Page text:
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"Clearing the Air: Reducing Black Carbon Worldwide"

Statement

Date: July 17, 2009


"Clearing the Air: Reducing Black Carbon Worldwide"

We call it "soot," but it is officially known as "black carbon." Soot is the fine, black residue that can be found inside our fireplaces and on the outside our car's tailpipe. It is emitted from dirty diesel engines and is even produced during forest fires. Though, on the surface, it might appear to be little more than a dirty nuisance, the truth is black carbon is a potent contributor to global climate change and a health risk. And a major source of black carbon are the primitive cook stoves used in developing countries.

While carbon dioxide is known to be the most common cause of rising global temperatures, scientists say black carbon is the second. It is estimated to have, on an equivalent mass basis, more than 500 times the global warming potential of carbon dioxide. That's because when black carbon falls on ice or snow, it reduces the reflectivity, therefore increasing the rate of melting.

While global climate change is one of the most significant environmental challenges facing our country, black carbon is also a dangerous pollutant that is causing severe health problems, even death, worldwide. In developing countries like Africa, China, and India, about two billion people cook with solid fuels over an open fire or with primitive mud stoves. Cooking and heating with poorly designed stoves emits noxious gases and particulates. This soot gathers not only on the walls and the roof of their small huts, but also in their lungs. Tragically, experts believe that these pollutants cause the premature deaths of more than one million people, particularly women and children, each year.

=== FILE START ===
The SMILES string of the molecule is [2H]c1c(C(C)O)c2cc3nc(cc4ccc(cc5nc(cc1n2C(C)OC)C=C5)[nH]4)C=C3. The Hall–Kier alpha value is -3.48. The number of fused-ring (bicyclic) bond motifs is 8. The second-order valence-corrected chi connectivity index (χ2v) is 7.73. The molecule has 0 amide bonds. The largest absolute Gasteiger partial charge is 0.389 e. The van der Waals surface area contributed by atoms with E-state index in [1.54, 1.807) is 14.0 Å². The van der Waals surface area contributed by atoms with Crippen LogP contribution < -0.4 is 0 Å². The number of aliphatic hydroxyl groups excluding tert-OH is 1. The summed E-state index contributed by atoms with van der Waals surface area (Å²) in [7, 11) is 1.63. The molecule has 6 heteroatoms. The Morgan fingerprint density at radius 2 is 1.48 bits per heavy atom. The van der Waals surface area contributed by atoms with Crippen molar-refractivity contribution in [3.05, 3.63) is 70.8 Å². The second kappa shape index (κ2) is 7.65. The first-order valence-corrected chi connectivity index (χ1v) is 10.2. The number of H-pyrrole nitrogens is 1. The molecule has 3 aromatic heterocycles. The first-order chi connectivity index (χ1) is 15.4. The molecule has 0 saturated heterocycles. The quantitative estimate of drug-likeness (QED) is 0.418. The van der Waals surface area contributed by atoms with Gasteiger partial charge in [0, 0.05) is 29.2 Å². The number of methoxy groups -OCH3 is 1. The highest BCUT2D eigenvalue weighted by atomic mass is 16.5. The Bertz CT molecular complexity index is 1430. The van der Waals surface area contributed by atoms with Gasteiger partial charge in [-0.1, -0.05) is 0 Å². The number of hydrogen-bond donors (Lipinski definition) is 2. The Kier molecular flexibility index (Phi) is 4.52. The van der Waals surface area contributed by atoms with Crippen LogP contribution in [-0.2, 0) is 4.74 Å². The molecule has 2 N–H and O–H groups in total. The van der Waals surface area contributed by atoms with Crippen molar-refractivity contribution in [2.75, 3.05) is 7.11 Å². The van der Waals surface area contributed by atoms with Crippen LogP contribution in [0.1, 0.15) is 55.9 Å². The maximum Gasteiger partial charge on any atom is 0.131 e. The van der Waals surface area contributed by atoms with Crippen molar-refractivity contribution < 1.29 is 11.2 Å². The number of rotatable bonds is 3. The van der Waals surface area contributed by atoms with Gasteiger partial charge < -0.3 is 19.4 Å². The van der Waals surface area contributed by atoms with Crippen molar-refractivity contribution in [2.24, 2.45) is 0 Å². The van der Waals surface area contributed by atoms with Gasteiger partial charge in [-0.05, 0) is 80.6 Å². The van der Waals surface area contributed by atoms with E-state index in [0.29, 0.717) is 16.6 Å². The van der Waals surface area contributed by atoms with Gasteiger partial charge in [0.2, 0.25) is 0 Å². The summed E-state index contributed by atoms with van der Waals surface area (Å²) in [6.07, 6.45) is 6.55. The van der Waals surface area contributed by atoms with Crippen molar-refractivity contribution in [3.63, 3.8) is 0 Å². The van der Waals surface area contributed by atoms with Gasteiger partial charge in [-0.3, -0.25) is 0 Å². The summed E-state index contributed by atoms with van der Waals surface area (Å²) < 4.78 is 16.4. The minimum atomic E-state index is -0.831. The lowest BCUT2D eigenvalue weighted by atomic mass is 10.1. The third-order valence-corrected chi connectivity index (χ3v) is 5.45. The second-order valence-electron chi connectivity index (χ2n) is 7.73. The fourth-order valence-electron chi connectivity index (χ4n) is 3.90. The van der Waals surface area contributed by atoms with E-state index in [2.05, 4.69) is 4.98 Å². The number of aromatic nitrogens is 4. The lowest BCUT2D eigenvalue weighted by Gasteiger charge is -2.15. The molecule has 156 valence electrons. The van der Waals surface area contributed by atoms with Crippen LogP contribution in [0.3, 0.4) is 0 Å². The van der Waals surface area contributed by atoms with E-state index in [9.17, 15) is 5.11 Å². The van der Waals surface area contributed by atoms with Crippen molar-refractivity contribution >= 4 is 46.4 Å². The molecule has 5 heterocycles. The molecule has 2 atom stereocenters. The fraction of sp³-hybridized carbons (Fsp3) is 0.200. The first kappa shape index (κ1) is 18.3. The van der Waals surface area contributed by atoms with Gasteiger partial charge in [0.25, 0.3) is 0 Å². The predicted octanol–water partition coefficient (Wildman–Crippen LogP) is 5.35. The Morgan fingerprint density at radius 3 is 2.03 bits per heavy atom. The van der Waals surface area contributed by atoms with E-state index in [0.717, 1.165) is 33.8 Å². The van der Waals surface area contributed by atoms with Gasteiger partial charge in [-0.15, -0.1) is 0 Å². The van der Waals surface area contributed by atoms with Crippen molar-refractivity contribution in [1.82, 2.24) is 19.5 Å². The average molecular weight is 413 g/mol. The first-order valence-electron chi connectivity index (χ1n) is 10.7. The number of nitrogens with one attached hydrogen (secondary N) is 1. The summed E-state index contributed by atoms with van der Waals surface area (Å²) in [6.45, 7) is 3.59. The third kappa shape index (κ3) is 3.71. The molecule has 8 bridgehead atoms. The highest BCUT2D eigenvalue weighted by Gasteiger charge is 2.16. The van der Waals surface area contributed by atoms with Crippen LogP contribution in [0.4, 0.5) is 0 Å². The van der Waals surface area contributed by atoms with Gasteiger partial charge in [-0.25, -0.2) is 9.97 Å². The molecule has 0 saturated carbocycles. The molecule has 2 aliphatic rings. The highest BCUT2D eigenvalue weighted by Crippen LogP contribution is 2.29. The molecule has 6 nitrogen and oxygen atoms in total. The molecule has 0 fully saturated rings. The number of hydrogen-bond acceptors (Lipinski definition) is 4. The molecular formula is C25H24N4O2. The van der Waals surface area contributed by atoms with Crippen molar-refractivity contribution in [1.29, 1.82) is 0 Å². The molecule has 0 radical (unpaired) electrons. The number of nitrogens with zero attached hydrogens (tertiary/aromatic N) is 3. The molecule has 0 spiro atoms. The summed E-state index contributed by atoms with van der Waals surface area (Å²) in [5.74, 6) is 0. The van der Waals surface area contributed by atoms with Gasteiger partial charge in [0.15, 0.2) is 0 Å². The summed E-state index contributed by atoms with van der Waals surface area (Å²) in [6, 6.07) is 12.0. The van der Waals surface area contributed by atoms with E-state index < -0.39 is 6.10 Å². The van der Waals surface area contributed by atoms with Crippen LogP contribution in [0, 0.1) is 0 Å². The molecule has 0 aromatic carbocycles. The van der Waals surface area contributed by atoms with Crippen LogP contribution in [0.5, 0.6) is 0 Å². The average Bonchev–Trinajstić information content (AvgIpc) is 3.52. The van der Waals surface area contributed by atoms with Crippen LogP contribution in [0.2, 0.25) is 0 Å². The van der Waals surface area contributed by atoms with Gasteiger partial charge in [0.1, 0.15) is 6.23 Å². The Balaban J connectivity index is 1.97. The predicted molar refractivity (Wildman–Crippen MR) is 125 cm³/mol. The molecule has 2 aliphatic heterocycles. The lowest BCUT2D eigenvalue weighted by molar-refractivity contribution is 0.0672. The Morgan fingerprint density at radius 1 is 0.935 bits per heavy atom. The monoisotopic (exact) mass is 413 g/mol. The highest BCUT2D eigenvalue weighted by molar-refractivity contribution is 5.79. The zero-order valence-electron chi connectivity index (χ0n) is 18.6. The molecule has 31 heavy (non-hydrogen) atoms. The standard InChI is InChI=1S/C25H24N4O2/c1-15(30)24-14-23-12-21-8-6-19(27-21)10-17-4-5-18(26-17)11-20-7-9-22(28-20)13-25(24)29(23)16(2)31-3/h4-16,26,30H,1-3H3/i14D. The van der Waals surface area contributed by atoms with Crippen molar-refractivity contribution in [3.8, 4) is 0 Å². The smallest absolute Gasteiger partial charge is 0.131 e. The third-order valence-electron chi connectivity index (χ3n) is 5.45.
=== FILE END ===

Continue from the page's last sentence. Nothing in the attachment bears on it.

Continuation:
More than half of the controllable black carbon emissions in the world are due to these cooking practices. There is a real need to find alternatives to these poorly performing stoves to improve global environmental and human health. That is why I, along with Senator Dick Durbin of Illinois, recently introduced bipartisan legislation to authorize the United States Agency for International Development (USAID) to conduct a pilot program to develop and test stoves that optimize both fuel efficiency and black carbon reduction.

Our legislation addresses in a practical, low-tech, inexpensive way a serious threat to the Earth, global climate change, as well as a public health problem that is currently harming people in developing nations. Replacing these open fires and mud stoves with modern alternatives could be an inexpensive way to rein in global warming and improve the quality of life for all.


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